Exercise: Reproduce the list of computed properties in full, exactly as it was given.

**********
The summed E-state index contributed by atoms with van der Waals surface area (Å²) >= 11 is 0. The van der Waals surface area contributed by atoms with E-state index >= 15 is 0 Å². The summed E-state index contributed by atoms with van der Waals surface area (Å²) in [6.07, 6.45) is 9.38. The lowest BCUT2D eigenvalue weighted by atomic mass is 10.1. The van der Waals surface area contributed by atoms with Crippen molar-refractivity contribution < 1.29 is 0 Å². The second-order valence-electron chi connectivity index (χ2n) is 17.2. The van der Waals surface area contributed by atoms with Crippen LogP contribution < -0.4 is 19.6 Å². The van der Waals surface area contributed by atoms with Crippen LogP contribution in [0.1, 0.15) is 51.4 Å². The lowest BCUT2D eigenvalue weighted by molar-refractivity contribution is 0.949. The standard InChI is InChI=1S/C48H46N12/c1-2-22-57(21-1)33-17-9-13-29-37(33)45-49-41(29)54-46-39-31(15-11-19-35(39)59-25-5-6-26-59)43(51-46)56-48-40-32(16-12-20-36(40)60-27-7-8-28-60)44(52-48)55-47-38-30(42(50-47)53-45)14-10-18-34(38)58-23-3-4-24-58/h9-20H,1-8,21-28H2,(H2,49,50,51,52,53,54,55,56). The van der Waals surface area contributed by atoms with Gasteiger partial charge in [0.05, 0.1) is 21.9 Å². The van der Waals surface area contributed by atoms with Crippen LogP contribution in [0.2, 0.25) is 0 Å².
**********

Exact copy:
The summed E-state index contributed by atoms with van der Waals surface area (Å²) >= 11 is 0. The van der Waals surface area contributed by atoms with E-state index >= 15 is 0 Å². The summed E-state index contributed by atoms with van der Waals surface area (Å²) in [6.07, 6.45) is 9.38. The lowest BCUT2D eigenvalue weighted by atomic mass is 10.1. The van der Waals surface area contributed by atoms with Crippen molar-refractivity contribution < 1.29 is 0 Å². The second-order valence-electron chi connectivity index (χ2n) is 17.2. The van der Waals surface area contributed by atoms with Crippen LogP contribution < -0.4 is 19.6 Å². The van der Waals surface area contributed by atoms with Crippen LogP contribution in [0.1, 0.15) is 51.4 Å². The lowest BCUT2D eigenvalue weighted by molar-refractivity contribution is 0.949. The standard InChI is InChI=1S/C48H46N12/c1-2-22-57(21-1)33-17-9-13-29-37(33)45-49-41(29)54-46-39-31(15-11-19-35(39)59-25-5-6-26-59)43(51-46)56-48-40-32(16-12-20-36(40)60-27-7-8-28-60)44(52-48)55-47-38-30(42(50-47)53-45)14-10-18-34(38)58-23-3-4-24-58/h9-20H,1-8,21-28H2,(H2,49,50,51,52,53,54,55,56). The van der Waals surface area contributed by atoms with Gasteiger partial charge in [0.05, 0.1) is 21.9 Å². The van der Waals surface area contributed by atoms with Crippen LogP contribution in [0.2, 0.25) is 0 Å².